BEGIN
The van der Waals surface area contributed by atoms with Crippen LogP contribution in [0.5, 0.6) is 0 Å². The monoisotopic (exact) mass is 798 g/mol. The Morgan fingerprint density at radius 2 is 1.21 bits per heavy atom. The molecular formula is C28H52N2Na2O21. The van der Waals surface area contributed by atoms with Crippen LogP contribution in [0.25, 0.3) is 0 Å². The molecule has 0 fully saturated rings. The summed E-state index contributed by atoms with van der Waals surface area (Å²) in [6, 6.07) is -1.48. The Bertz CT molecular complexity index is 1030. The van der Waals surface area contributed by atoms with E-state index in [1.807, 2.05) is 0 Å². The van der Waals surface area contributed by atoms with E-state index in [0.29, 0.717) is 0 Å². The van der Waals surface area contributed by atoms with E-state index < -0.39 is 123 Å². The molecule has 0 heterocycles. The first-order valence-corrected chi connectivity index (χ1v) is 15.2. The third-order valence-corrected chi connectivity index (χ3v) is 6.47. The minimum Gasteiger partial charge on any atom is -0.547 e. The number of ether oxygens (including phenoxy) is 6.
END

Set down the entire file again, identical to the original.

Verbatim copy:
The van der Waals surface area contributed by atoms with Crippen LogP contribution in [0.5, 0.6) is 0 Å². The monoisotopic (exact) mass is 798 g/mol. The Morgan fingerprint density at radius 2 is 1.21 bits per heavy atom. The molecular formula is C28H52N2Na2O21. The van der Waals surface area contributed by atoms with Crippen LogP contribution in [0.25, 0.3) is 0 Å². The molecule has 0 fully saturated rings. The summed E-state index contributed by atoms with van der Waals surface area (Å²) in [6, 6.07) is -1.48. The Bertz CT molecular complexity index is 1030. The van der Waals surface area contributed by atoms with E-state index in [1.807, 2.05) is 0 Å². The van der Waals surface area contributed by atoms with E-state index in [0.29, 0.717) is 0 Å². The van der Waals surface area contributed by atoms with E-state index < -0.39 is 123 Å². The molecule has 0 heterocycles. The first-order valence-corrected chi connectivity index (χ1v) is 15.2. The third-order valence-corrected chi connectivity index (χ3v) is 6.47. The minimum Gasteiger partial charge on any atom is -0.547 e. The number of ether oxygens (including phenoxy) is 6.